Driving Force:
The McLaughlin Family & the Age of the Car

402 pages,
ISBN: 0771075561

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Roughing It in the Buick
by Donna Nurse

The problem with a book that sets out to be many things to many people is that it often ends up meaning little to anyone in particular. That plight very nearly befalls Driving Force, which chronicles the McLaughlin family's fortunes, their reign over General Motors Canada, and the impact of the car on society. What ultimately rescues the book is Heather Robertson's somewhat ruthless piecing together of a truly great Canadian story; one that, until now, has remained largely untold.
The McLaughlins were among the thousands of virtually penniless Irish immigrants who arrived on the shores of the St. Lawrence River at Grosse Ile in the early 1830s. William, his wife Mary, and their brood made their way to Darlington Township in Upper Canada, where they knew other Irish Protestants had settled. The McLaughlin saga really begins with one of William's exceptionally enterprising grandsons. Robert McLaughlin parlayed his gift for woodcarving into a thriving cutter and carriage building business and in 1878 he moved his family and his factory from Enniskillen to Oshawa. Robert's sickly, but equally entrepreneurial eldest son, John James, grew wealthy on his recipe for Canada Dry Ginger Ale. His other two sons, George and Sam, held positions in their father's carriage works. The pair encouraged their father to start manufacturing automobiles. It was a move that would profoundly shape the industrial character of southern Ontario.
Robertson follows Sam McLaughlin's career, as he negotiates with the American financier Will Durant for the right to manufacture Buicks in Canada and she explores and evaluates his nearly thirty-year tenure as president of General Motors Canada. This brash, athletic third son led the company through the Depression, World War II, labour unrest, and the eventual installation of a union.
Robertson means Colonel Sam (as he was known) to emerge as the book's most compelling personality. His distinct features, bombastic manner, and wily manoeuvres do make him a figure worthy of Dickens. Yet her story fails to bring him, or any of the other members of the McLaughlin clan, to life.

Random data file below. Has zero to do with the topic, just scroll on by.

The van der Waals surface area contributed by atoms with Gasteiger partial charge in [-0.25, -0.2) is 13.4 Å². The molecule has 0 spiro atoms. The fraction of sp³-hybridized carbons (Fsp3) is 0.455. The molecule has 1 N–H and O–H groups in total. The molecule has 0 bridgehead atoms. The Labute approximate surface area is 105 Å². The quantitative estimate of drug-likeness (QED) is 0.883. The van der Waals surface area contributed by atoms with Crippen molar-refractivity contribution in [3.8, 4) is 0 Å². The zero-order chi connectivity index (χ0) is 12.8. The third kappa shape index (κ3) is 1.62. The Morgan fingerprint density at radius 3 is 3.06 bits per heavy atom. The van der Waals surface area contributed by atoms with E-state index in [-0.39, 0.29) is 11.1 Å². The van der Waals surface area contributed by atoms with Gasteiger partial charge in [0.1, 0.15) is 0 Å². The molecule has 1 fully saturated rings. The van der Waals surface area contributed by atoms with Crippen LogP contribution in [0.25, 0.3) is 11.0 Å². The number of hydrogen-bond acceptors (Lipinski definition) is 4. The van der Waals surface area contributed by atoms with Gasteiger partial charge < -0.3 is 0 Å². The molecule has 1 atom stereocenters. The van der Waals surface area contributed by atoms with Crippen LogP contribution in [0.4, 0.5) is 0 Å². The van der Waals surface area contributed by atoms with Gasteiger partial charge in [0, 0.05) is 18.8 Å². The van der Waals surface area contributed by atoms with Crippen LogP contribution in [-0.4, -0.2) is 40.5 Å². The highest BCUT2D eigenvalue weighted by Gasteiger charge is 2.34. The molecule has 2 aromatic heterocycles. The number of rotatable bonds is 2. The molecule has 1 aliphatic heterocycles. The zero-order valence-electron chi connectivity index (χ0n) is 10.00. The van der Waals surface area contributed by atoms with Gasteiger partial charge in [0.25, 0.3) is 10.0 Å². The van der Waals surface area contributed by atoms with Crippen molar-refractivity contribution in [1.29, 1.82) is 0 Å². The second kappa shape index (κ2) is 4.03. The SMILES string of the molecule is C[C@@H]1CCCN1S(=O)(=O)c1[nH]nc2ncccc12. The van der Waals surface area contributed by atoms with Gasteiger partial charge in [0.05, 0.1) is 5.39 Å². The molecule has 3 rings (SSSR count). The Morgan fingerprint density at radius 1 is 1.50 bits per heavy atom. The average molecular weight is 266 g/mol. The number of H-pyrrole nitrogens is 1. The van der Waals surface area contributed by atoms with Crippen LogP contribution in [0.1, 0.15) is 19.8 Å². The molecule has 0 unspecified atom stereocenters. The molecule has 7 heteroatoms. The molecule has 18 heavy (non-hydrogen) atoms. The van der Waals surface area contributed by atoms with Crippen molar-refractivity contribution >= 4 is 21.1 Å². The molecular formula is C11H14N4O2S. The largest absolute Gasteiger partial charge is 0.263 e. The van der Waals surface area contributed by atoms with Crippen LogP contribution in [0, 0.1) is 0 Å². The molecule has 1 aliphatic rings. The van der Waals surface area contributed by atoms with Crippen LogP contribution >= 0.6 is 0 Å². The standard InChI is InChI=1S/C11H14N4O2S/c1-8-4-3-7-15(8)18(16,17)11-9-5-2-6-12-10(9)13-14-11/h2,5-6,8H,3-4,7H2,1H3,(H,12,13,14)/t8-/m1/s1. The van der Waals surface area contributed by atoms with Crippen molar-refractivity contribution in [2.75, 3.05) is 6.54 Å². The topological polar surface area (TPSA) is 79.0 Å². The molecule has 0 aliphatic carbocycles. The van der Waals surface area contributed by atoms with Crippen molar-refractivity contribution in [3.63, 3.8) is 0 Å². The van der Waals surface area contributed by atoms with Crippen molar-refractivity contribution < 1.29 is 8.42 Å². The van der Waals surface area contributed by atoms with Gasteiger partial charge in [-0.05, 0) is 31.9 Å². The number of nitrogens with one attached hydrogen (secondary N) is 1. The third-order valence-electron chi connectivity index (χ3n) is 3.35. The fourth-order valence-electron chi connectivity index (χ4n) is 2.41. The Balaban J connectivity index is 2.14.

Part of the problem lies in her tendency to quote extensively from numerous secondary sources, which gives the slightly annoying impression of several people interrupting each other to tell a single story. The preponderance of quotes also causes the book to read more like an extended essay than a work of biography. When she describes the McLaughlins' horrendous voyage across the Atlantic, for instance, she does not speak directly of their experience; instead she repeatedly borrows excerpts from pioneer memoirs, such as Susanna Moodie's Roughing It in the Bush. For some reason Robertson decides to include the actual quotes rather than use their content to imaginatively inform her story.
Another reason our picture of the McLaughlins remains sketchy is that we rarely venture into their private homes. Our scant knowledge of the dynamics among family members makes it difficult to understand all but their most basic motivations. Robertson's occasional domestic passages enrich the narrative immeasurably-as when she describes how Robert's children loathed his second wife Sarah Jane Parr, whom they maliciously nicknamed "Steppie".
However, Driving Force is not just the story of a Canadian dynasty but also an account of the Automobile Age. Robertson does a marvellous job of depicting a Canadian public bemused by, then besotted with, the horseless carriage. One particularly amusing scene portrays the McLaughlins' dear friend, Oliver Hezzelwood, struggling to control his temperamental automobile. As a hilarious aside, Robertson includes the tribulations of the author Lucy Maud Montgomery and her car, "Lady Jane". She draws a historical link between Canadian society's growing obsession with cleanliness and the increasing popularity of the car. Robertson also shows how cars influenced women's fashions and enabled them to become more independent.
Robertson's story of the automobile in Canada gives us a panoramic view of a young country moving through the industrial age. Yet it lacks the dramatic tension and flowing narrative of a well-told tale. Reading Driving Force is rather like riding in an early Buick-McLaughlin. It moves ahead in fits and starts, eventually managing to reach its destination.

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